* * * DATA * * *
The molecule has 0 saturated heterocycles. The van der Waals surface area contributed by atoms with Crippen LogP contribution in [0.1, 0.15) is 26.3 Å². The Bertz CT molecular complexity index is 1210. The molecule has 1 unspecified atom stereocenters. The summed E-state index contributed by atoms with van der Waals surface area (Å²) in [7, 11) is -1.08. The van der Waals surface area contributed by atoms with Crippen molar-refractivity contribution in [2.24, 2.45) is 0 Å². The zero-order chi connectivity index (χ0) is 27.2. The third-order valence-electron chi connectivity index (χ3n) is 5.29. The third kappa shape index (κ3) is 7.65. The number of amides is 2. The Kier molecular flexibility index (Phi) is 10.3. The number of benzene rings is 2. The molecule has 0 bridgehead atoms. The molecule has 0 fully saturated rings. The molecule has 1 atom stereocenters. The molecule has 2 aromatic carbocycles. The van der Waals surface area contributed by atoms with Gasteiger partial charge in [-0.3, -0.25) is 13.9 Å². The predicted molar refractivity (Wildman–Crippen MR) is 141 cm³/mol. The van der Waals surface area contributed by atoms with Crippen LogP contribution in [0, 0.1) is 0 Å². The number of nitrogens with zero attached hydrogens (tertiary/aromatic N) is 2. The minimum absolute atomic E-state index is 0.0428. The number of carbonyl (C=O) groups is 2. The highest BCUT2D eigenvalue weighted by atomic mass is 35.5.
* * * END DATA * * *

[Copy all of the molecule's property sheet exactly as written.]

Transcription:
The molecule has 0 saturated heterocycles. The van der Waals surface area contributed by atoms with Crippen LogP contribution in [0.1, 0.15) is 26.3 Å². The Bertz CT molecular complexity index is 1210. The molecule has 1 unspecified atom stereocenters. The summed E-state index contributed by atoms with van der Waals surface area (Å²) in [7, 11) is -1.08. The van der Waals surface area contributed by atoms with Crippen molar-refractivity contribution in [2.24, 2.45) is 0 Å². The zero-order chi connectivity index (χ0) is 27.2. The third-order valence-electron chi connectivity index (χ3n) is 5.29. The third kappa shape index (κ3) is 7.65. The number of amides is 2. The Kier molecular flexibility index (Phi) is 10.3. The number of benzene rings is 2. The molecule has 0 bridgehead atoms. The molecule has 0 fully saturated rings. The molecule has 1 atom stereocenters. The molecule has 2 aromatic carbocycles. The van der Waals surface area contributed by atoms with Gasteiger partial charge in [-0.3, -0.25) is 13.9 Å². The predicted molar refractivity (Wildman–Crippen MR) is 141 cm³/mol. The van der Waals surface area contributed by atoms with Crippen LogP contribution in [0, 0.1) is 0 Å². The number of nitrogens with zero attached hydrogens (tertiary/aromatic N) is 2. The minimum absolute atomic E-state index is 0.0428. The number of carbonyl (C=O) groups is 2. The highest BCUT2D eigenvalue weighted by atomic mass is 35.5.